How the ACLU only protects the free speech of liberals
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The American Civil Liberties Union very modestly describes itself as “our nation’s guardian of liberty.”

In light of the organization’s recent pronouncements, it might more accurately be described as the guardian of a far-left progressive agenda.

The ACLU is currently involved in two important issues. It has publicly opined that the Israel Anti-Boycott Act, a proposed federal statute that would prohibit a U.S. person from participating in an internationally organized boycott of Israel, violates First Amendment free speech rights.

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At the same time, it represents two gay men in a Supreme Court case where the ACLU is contending that the free exercise of religion guaranteed by the First Amendment is not violated if state law compels bakers, contrary to their religious convictions, to make a same-sex wedding cake.

 

The problem is that the ACLU is taking completely inconsistent positions on these two issues.

Start with the proposed Israel Anti-Boycott Act. The ACLU argues that it would violate the right to free speech, because it “would impose civil and criminal punishment on individuals solely because of their political beliefs about Israel and its policies.”

But it is false that the Act would punish people solely because of their political beliefs. Rather, it punishes people because their political beliefs motivate them to take a certain action—that is, to join in a boycott of Israel.

This crucial causal pattern—a particular belief motivating a specified action—is at the heart of all our federal civil rights statutes. For example, the federal Fair Housing Act prohibits discrimination based on race, religion, national origin or sex in the sale and rental of residential housing.

A landlord might refuse to rent a home to a prospective tenant for lots of reasons: they can’t agree on the rent, or the length of the lease, etc. None of those circumstances violates the Fair Housing Act. But, if the landlord refuses to rent the home because of the color of the tenant’s skin, that does violate the Act.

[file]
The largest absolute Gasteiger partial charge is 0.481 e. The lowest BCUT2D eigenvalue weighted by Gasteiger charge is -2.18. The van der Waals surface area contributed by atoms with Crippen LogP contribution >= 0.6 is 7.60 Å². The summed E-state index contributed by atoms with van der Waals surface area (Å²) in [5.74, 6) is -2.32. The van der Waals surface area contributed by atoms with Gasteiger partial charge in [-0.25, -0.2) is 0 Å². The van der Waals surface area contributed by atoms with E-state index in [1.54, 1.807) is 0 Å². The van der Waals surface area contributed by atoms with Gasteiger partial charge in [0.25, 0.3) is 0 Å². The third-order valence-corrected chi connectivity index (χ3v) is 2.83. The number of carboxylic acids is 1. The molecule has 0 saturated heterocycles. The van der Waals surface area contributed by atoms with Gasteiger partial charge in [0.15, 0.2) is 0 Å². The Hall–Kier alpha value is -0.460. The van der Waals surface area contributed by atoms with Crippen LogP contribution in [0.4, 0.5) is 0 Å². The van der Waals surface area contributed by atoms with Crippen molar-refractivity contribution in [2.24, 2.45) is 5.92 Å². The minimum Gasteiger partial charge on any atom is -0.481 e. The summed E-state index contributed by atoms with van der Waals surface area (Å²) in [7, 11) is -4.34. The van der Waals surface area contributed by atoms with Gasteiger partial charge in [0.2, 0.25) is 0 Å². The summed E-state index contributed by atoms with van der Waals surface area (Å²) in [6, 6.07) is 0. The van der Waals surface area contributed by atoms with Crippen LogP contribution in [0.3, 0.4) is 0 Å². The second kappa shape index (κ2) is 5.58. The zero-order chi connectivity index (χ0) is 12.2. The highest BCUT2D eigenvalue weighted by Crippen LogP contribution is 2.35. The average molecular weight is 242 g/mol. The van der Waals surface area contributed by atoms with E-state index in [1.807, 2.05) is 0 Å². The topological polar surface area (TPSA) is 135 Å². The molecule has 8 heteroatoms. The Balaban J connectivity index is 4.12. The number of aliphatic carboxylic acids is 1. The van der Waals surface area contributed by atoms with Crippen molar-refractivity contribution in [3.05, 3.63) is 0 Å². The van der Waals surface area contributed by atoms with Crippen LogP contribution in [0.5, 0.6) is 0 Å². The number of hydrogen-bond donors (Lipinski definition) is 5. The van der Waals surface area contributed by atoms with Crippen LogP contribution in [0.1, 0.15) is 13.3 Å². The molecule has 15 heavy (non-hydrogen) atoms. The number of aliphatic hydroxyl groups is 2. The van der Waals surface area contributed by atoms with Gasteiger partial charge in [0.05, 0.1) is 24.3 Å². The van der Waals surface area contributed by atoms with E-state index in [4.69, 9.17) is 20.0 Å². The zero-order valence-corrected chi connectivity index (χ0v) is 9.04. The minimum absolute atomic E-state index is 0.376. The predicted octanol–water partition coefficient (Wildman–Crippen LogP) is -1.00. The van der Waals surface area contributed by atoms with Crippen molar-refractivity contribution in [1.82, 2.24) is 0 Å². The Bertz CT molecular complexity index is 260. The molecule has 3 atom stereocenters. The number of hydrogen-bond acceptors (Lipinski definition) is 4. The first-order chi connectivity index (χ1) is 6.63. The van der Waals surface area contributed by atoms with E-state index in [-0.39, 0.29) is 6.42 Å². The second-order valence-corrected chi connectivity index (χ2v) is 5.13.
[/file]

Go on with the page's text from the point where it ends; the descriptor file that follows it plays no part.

No one today would seriously argue—and the ACLU has never argued—that the Fair Housing Act violates a landlord’s free speech rights. A landlord, like anyone else in the U.S., is free to say anything, no matter how bigoted, about other races or religions. But it is nevertheless unlawful to refuse to rent an apartment because of discrimination against the prospective tenant.

The Israel Anti-Boycott Act, in this regard, is identical to the Fair Housing Act. Anyone is free to say anything at all about Israel, Zionism, or Israeli treatment of the Palestinians that he or she might wish to say. But there would be a prohibition against refusing to do business with an Israeli person because of some internationally organized boycott against Israel.

If the Israel Anti-Boycott Act would violate free speech rights, then the Fair Housing Act actually does violate those rights. If the Fair Housing Act does not violate free speech, then neither would the Israel Anti-Boycott Act.

Let’s now turn to what should be a sweeter topic: wedding cakes. ACLU lawyers are currently representing before the U.S. Supreme Court two gay men who asked a bakery in Denver to make a wedding cake. The owner of the bakery refused, based on his religious objections to same-sex marriage.

State courts held that the bakery had violated Colorado’s civil rights act, which prohibits discrimination based on sexual orientation. The bakery appealed to the Supreme Court; the case probably will be decided next year.

The first thing to note is that, if the proposed Israel Anti-Boycott Act violates First Amendment free speech rights, then so does the Colorado civil rights act.

There are a host of reasons why a baker might refuse to sell a cake to a particular couple: they are not willing to pay what he asks, they want him to use ingredients he is not willing to use, etc.

But the baker violates the civil rights act only if he refuses to sell the cake because the buyers are a gay couple. And the business person would violate the Israel Anti-Boycott Act only if he refuses to do business with an Israeli person because of an internationally organized boycott of Israel.

Once again, in every relevant respect, the two cases are identical.

If the Israel Anti-Boycott Act would violate the free speech rights of a person who refuses to do business with Israelis because he or she believes Israel mistreats Palestinians, then the Colorado civil rights act violates the free speech rights of a baker who refuses to sell wedding cakes to same-sex couples because he believes that same-sex marriages are sinful.

In fact, a fair-minded ACLU would have to concede that the baker’s constitutional case is much stronger than that of someone who boycotts Israel.

The person who boycotts Israel claims that his or her free speech rights under the First Amendment are being violated; the baker can make the identical claim.

But the baker can additionally claim that his right to the free exercise of religion, also guaranteed in the First Amendment, is also being violated.

Thus, the baker can fairly argue that two rights protected by the First Amendment — his right to free speech and to the free exercise of religion — are violated by state law. Someone who boycotts Israel contends (according to the ACLU) only that his right to free speech is violated. Clearly, the baker has the stronger case.

Note to ACLU: you can’t have your (wedding) cake and eat it, too.

David E. Weisberg is an attorney and a member of the New York State bar. His scholarly papers on constitutional law are published on the Social Science Research Network.


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